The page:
The Elephant in the Room – Defunding the Police – Update

Elephant in the room fall winter 2021

Properly Funding Emergency Response

By Quintin Johnstone, Founder & CEO of Samsonshield Inc. / Riskboss Inc.

As described by Wikipedia, “Elephant in the Room” is an American English metaphorical idiom for an obvious problem or risk that no one wants to discuss.” Controversial yes; however, very necessary conversation(s) here at Riskboss Magazine. In every publication, Riskboss Magazine will address the latest Elephant in the Room to clearly answer hard asked questions.

In the spring of 2021, Riskboss Magazine published an Elephant in the Room article about Defunding the Police content/uploads/2023/12/Riskboss-Magazine-Spring-Summer- 2021.pdf. It is equally relevant today as it was.

The following is an update to that article given the recent events on police funding in Toronto. We hope that you read both the 2021 article and this update to highlight the issues that our first responders are facing.

We need to thank Jon Reid and the team at Toronto Police Association (TPA) for leading the ongoing grind to highlight inadequate resources that front-line police officers and support teams have been forced to work with for years.

Reported in the media, the Toronto Police Service (TPS) requested an operating budget increase for 2024. The increase request is reported to address declining response times of front-line police officers to calls for service. This request came with controversy.

911 emergency calls

Emergency calls were up 18% in 2023. Emergency response times to those calls for help sat at an unbelievable 22 minutes, this after a reported average 6-minute call hold to a 911 call taker.

Noteworthy, it was the TPS Board itself that approved the benchmark minimum standard for priority one emergency calls at 6 minutes in 1995.

The 2024 budget ask by the TPS was for 307 new police officers, and more 911 call takers. This would bring the complement of front-line officers to well below the peak in 2009 when the population of Toronto was much smaller, and virtually the same as the complement of police officers twenty (20) years ago.

By contrast, between 2010 and 2023, the City of Toronto’s population increased dramatically by 13% (460,000 people). During that same time of permanent resident expansion, Toronto lost 11% or six hundred (600) police officers.

The City of Toronto continues to increase in population by about 80,000 permanent residents per year. It is forecasted that the population of the City of Toronto will be 3.5 million by the year 2030. Are 307 new police officers enough to reduce 911 response times to the 1995 six (6) minute standard set by the TPS Board in 1995? Clearly not. Will we be ready for 2030? Very unlikely.

A shocking 60% of emergency calls for service have been recently reported as going unanswered as no cars are available to respond.

This is not a new phenomenon. In a June 2022 report by the Ontario Auditor General, reported that,

“In 2019, TPS did not meet its target of six minutes 72 per cent of the time for priority one and 92 per cent of the time for priority two calls for service.”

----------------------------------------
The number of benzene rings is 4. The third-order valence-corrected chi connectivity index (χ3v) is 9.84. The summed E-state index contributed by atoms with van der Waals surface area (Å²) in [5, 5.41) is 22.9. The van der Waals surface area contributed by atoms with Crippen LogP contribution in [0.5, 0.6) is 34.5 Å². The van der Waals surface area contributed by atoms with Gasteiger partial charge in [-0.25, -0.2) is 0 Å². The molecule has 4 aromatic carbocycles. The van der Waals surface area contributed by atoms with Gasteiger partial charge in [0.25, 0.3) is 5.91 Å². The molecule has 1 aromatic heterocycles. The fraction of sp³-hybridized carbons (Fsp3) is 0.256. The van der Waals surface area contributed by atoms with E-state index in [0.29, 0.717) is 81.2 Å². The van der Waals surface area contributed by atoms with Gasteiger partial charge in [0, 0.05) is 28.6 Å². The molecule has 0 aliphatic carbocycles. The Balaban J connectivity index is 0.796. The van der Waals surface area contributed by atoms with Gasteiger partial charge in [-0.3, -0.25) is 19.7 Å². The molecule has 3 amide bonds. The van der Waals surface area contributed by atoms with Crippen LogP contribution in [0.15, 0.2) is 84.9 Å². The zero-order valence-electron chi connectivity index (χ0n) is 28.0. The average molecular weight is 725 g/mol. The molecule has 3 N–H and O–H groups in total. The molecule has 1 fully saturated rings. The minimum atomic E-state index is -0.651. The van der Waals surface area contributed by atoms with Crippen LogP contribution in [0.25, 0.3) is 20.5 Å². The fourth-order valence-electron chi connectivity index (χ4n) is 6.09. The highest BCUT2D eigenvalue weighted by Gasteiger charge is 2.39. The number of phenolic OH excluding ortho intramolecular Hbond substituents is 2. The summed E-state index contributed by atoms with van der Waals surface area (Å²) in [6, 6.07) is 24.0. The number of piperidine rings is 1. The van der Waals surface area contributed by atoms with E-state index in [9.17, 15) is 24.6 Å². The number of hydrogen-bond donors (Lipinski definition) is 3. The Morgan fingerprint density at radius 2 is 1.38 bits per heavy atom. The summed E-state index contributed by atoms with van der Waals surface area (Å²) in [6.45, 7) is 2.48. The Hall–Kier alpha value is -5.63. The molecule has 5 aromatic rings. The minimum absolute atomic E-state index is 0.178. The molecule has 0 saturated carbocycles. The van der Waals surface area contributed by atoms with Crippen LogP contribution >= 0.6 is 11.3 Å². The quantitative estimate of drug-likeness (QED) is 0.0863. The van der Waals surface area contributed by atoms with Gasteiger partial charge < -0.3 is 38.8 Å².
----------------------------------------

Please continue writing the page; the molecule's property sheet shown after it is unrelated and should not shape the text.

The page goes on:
One of the tasks that cannot be outsourced is the expectation and call demand for response for front-line police officers in emergency situations. The public expectation is that someone is coming soon.

Advocates for defunding the police call for a reduction in police budgets with that money being reallocated to ‘more effective’ methods of community safety and security. Most people don’t know that this has already been quietly happening in Toronto for decades reallocating what once was a police job to other areas of the City budget.

After a decade and a half of reducing police officers along with “detasking” and zero-based hiring budgets while the population has risen exponentially is penny wise and pound foolish to those in the know. For those who see it up close and personal on the front lines, police officers hear the pain from hyper-frustrated residents.

There have been ongoing calls to further reduce the burden of responsibilities and expectations on emergency responders even more than what has already been attempted. Equally, there have been calls to increase resources to reduce emergency wait times.

The trend continues to move policing away from calls for service outside of their role and focusing on primarily on emergency response and community safety. When 911 calls are being affected, that’s it; there is no more room for cutting.

TPS police chief Myron Demkiw commented during the latest budget, “As our city’s population grows at record levels, spreading our officers’ time any thinner by not hiring would lead to increased member burnout and less safe emergency response for Torontonians.”

The fight between the TPS and the City came down to an eleventh- hour capitulation by the mayor to allow the full budget request by the TPS Board. But what does that actually get them? This money has been earmarked specifically to reduce response times, nothing more.

What do you need to do as a condominium Board on this issue? Increase operational and emergency readiness because frankly, the reduction in response times will take years to reduce to an acceptable level. Condominium communities need to be more self-reliant.

At Riskboss, we are always here to assist property managers. We are just a call away.
We can also come to your site for a free, no-obligation 30-minute tour to provide some guidance on risk identification and mitigation.
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